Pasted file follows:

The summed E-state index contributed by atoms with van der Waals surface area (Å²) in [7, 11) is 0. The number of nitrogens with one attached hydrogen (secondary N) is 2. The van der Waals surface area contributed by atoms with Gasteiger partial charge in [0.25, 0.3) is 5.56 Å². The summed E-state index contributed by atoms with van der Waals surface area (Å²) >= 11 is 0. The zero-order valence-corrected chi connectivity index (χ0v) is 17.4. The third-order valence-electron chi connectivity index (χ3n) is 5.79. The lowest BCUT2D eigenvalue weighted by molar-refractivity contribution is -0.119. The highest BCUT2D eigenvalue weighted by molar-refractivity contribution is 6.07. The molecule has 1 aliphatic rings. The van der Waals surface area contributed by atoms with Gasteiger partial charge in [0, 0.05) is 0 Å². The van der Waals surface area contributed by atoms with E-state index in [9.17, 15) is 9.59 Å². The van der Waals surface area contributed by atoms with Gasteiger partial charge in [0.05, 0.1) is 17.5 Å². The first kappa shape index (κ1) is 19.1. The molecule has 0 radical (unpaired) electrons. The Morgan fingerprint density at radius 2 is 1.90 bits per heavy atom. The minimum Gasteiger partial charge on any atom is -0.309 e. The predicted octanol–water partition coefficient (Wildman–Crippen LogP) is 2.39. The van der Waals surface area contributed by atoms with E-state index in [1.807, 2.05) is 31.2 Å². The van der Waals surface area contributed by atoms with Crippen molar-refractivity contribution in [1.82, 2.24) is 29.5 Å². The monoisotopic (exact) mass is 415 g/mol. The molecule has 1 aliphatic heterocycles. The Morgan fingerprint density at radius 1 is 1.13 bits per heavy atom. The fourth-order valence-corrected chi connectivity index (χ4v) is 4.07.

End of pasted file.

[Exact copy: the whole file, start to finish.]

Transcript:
The summed E-state index contributed by atoms with van der Waals surface area (Å²) in [7, 11) is 0. The number of nitrogens with one attached hydrogen (secondary N) is 2. The van der Waals surface area contributed by atoms with Gasteiger partial charge in [0.25, 0.3) is 5.56 Å². The summed E-state index contributed by atoms with van der Waals surface area (Å²) >= 11 is 0. The zero-order valence-corrected chi connectivity index (χ0v) is 17.4. The third-order valence-electron chi connectivity index (χ3n) is 5.79. The lowest BCUT2D eigenvalue weighted by molar-refractivity contribution is -0.119. The highest BCUT2D eigenvalue weighted by molar-refractivity contribution is 6.07. The molecule has 1 aliphatic rings. The van der Waals surface area contributed by atoms with Gasteiger partial charge in [0, 0.05) is 0 Å². The van der Waals surface area contributed by atoms with E-state index in [9.17, 15) is 9.59 Å². The van der Waals surface area contributed by atoms with Gasteiger partial charge in [0.05, 0.1) is 17.5 Å². The first kappa shape index (κ1) is 19.1. The molecule has 0 radical (unpaired) electrons. The Morgan fingerprint density at radius 2 is 1.90 bits per heavy atom. The minimum Gasteiger partial charge on any atom is -0.309 e. The predicted octanol–water partition coefficient (Wildman–Crippen LogP) is 2.39. The van der Waals surface area contributed by atoms with E-state index in [1.807, 2.05) is 31.2 Å². The van der Waals surface area contributed by atoms with Crippen molar-refractivity contribution in [1.82, 2.24) is 29.5 Å². The monoisotopic (exact) mass is 415 g/mol. The molecule has 1 aliphatic heterocycles. The Morgan fingerprint density at radius 1 is 1.13 bits per heavy atom. The fourth-order valence-corrected chi connectivity index (χ4v) is 4.07.